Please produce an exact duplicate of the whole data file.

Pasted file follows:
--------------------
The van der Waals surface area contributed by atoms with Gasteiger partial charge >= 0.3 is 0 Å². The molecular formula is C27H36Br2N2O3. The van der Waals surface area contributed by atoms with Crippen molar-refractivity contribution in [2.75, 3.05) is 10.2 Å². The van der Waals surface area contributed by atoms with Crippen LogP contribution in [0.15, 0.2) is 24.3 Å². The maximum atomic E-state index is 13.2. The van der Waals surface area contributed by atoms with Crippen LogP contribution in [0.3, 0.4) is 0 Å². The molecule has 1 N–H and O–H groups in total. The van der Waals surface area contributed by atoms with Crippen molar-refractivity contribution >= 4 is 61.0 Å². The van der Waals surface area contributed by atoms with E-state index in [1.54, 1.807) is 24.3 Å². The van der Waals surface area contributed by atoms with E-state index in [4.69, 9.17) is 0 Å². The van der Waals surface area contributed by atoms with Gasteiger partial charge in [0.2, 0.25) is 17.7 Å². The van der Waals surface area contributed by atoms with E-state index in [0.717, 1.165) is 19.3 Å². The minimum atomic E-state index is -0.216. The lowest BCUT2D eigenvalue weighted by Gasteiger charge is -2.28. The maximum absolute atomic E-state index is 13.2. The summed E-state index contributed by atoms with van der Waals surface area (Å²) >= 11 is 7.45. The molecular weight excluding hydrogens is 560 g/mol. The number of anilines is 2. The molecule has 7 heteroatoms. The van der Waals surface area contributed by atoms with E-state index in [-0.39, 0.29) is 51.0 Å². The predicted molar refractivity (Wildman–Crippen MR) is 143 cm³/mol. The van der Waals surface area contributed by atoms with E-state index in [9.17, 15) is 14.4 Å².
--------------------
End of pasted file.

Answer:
The van der Waals surface area contributed by atoms with Gasteiger partial charge >= 0.3 is 0 Å². The molecular formula is C27H36Br2N2O3. The van der Waals surface area contributed by atoms with Crippen molar-refractivity contribution in [2.75, 3.05) is 10.2 Å². The van der Waals surface area contributed by atoms with Crippen LogP contribution in [0.15, 0.2) is 24.3 Å². The maximum atomic E-state index is 13.2. The van der Waals surface area contributed by atoms with Crippen LogP contribution in [0.3, 0.4) is 0 Å². The molecule has 1 N–H and O–H groups in total. The van der Waals surface area contributed by atoms with Crippen molar-refractivity contribution >= 4 is 61.0 Å². The van der Waals surface area contributed by atoms with E-state index in [1.54, 1.807) is 24.3 Å². The van der Waals surface area contributed by atoms with E-state index in [4.69, 9.17) is 0 Å². The van der Waals surface area contributed by atoms with Gasteiger partial charge in [0.2, 0.25) is 17.7 Å². The van der Waals surface area contributed by atoms with E-state index in [0.717, 1.165) is 19.3 Å². The minimum atomic E-state index is -0.216. The lowest BCUT2D eigenvalue weighted by Gasteiger charge is -2.28. The maximum absolute atomic E-state index is 13.2. The summed E-state index contributed by atoms with van der Waals surface area (Å²) >= 11 is 7.45. The molecular weight excluding hydrogens is 560 g/mol. The number of anilines is 2. The molecule has 7 heteroatoms. The van der Waals surface area contributed by atoms with E-state index in [-0.39, 0.29) is 51.0 Å². The predicted molar refractivity (Wildman–Crippen MR) is 143 cm³/mol. The van der Waals surface area contributed by atoms with E-state index in [9.17, 15) is 14.4 Å².